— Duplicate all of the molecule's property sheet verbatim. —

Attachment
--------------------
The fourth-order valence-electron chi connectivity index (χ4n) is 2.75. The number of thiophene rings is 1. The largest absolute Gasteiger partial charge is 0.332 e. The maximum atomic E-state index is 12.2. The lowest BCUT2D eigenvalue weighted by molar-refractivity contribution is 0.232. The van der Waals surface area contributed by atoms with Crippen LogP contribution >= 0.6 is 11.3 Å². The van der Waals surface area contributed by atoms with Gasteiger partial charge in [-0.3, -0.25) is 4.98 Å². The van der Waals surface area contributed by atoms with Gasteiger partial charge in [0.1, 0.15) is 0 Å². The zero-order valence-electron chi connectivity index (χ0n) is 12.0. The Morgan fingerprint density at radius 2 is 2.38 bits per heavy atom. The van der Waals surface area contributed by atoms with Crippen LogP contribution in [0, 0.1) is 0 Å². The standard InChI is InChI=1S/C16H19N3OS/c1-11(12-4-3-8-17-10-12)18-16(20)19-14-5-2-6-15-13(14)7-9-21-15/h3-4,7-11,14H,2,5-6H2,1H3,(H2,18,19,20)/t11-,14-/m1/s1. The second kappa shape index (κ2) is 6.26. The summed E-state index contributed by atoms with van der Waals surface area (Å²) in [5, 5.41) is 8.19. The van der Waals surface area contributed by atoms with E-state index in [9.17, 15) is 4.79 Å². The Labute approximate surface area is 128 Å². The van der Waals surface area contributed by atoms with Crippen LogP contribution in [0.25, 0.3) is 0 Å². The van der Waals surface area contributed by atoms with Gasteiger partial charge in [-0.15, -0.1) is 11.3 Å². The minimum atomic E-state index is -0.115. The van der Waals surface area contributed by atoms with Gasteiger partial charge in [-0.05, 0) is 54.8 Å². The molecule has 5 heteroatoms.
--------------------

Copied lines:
The fourth-order valence-electron chi connectivity index (χ4n) is 2.75. The number of thiophene rings is 1. The largest absolute Gasteiger partial charge is 0.332 e. The maximum atomic E-state index is 12.2. The lowest BCUT2D eigenvalue weighted by molar-refractivity contribution is 0.232. The van der Waals surface area contributed by atoms with Crippen LogP contribution >= 0.6 is 11.3 Å². The van der Waals surface area contributed by atoms with Gasteiger partial charge in [-0.3, -0.25) is 4.98 Å². The van der Waals surface area contributed by atoms with Gasteiger partial charge in [0.1, 0.15) is 0 Å². The zero-order valence-electron chi connectivity index (χ0n) is 12.0. The Morgan fingerprint density at radius 2 is 2.38 bits per heavy atom. The van der Waals surface area contributed by atoms with Crippen LogP contribution in [0, 0.1) is 0 Å². The standard InChI is InChI=1S/C16H19N3OS/c1-11(12-4-3-8-17-10-12)18-16(20)19-14-5-2-6-15-13(14)7-9-21-15/h3-4,7-11,14H,2,5-6H2,1H3,(H2,18,19,20)/t11-,14-/m1/s1. The second kappa shape index (κ2) is 6.26. The summed E-state index contributed by atoms with van der Waals surface area (Å²) in [5, 5.41) is 8.19. The van der Waals surface area contributed by atoms with E-state index in [9.17, 15) is 4.79 Å². The Labute approximate surface area is 128 Å². The van der Waals surface area contributed by atoms with Crippen LogP contribution in [0.25, 0.3) is 0 Å². The van der Waals surface area contributed by atoms with Gasteiger partial charge in [-0.15, -0.1) is 11.3 Å². The minimum atomic E-state index is -0.115. The van der Waals surface area contributed by atoms with Gasteiger partial charge in [-0.05, 0) is 54.8 Å². The molecule has 5 heteroatoms.